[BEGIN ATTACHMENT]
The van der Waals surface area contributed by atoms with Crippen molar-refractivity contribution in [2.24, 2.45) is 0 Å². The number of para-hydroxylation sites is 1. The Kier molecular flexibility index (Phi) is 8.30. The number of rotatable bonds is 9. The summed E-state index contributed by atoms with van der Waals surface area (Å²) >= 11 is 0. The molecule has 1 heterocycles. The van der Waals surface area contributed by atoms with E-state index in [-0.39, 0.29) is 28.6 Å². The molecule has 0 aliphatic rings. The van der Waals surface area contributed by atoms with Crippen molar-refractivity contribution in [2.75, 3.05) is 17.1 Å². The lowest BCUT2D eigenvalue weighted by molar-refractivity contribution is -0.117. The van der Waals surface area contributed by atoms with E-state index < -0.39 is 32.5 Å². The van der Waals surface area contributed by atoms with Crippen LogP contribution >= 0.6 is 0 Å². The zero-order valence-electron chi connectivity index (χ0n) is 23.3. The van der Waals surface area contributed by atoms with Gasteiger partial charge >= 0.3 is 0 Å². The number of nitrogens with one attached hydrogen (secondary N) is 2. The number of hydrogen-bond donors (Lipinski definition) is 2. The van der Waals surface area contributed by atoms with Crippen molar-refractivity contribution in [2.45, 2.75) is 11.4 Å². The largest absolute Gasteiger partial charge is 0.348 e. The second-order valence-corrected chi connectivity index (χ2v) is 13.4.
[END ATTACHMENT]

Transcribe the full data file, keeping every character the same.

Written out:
The van der Waals surface area contributed by atoms with Crippen molar-refractivity contribution in [2.24, 2.45) is 0 Å². The number of para-hydroxylation sites is 1. The Kier molecular flexibility index (Phi) is 8.30. The number of rotatable bonds is 9. The summed E-state index contributed by atoms with van der Waals surface area (Å²) >= 11 is 0. The molecule has 1 heterocycles. The van der Waals surface area contributed by atoms with E-state index in [-0.39, 0.29) is 28.6 Å². The molecule has 0 aliphatic rings. The van der Waals surface area contributed by atoms with Crippen molar-refractivity contribution in [2.75, 3.05) is 17.1 Å². The lowest BCUT2D eigenvalue weighted by molar-refractivity contribution is -0.117. The van der Waals surface area contributed by atoms with E-state index < -0.39 is 32.5 Å². The van der Waals surface area contributed by atoms with Crippen LogP contribution >= 0.6 is 0 Å². The zero-order valence-electron chi connectivity index (χ0n) is 23.3. The van der Waals surface area contributed by atoms with Gasteiger partial charge >= 0.3 is 0 Å². The number of nitrogens with one attached hydrogen (secondary N) is 2. The number of hydrogen-bond donors (Lipinski definition) is 2. The van der Waals surface area contributed by atoms with Crippen molar-refractivity contribution in [2.45, 2.75) is 11.4 Å². The largest absolute Gasteiger partial charge is 0.348 e. The second-order valence-corrected chi connectivity index (χ2v) is 13.4.